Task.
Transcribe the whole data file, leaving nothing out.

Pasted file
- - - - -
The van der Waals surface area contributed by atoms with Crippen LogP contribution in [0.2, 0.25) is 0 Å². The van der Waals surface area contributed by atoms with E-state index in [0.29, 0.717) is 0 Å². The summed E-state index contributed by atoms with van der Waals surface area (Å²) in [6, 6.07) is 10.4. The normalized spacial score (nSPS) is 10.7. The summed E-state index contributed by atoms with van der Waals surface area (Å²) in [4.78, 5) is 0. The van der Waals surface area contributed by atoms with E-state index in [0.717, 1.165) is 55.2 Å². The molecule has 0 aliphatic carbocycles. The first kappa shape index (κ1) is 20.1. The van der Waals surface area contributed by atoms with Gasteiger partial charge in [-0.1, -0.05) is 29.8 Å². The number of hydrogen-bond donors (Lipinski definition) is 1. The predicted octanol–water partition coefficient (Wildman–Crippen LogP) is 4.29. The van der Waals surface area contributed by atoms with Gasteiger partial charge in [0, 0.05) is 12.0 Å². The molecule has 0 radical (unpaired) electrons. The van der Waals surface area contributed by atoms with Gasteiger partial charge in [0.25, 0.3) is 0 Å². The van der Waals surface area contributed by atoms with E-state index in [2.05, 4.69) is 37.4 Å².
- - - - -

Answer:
The van der Waals surface area contributed by atoms with Crippen LogP contribution in [0.2, 0.25) is 0 Å². The van der Waals surface area contributed by atoms with E-state index in [0.29, 0.717) is 0 Å². The summed E-state index contributed by atoms with van der Waals surface area (Å²) in [6, 6.07) is 10.4. The normalized spacial score (nSPS) is 10.7. The summed E-state index contributed by atoms with van der Waals surface area (Å²) in [4.78, 5) is 0. The van der Waals surface area contributed by atoms with E-state index in [0.717, 1.165) is 55.2 Å². The molecule has 0 aliphatic carbocycles. The first kappa shape index (κ1) is 20.1. The van der Waals surface area contributed by atoms with Gasteiger partial charge in [-0.1, -0.05) is 29.8 Å². The number of hydrogen-bond donors (Lipinski definition) is 1. The predicted octanol–water partition coefficient (Wildman–Crippen LogP) is 4.29. The van der Waals surface area contributed by atoms with Gasteiger partial charge in [0, 0.05) is 12.0 Å². The molecule has 0 radical (unpaired) electrons. The van der Waals surface area contributed by atoms with Gasteiger partial charge in [0.25, 0.3) is 0 Å². The van der Waals surface area contributed by atoms with E-state index in [2.05, 4.69) is 37.4 Å².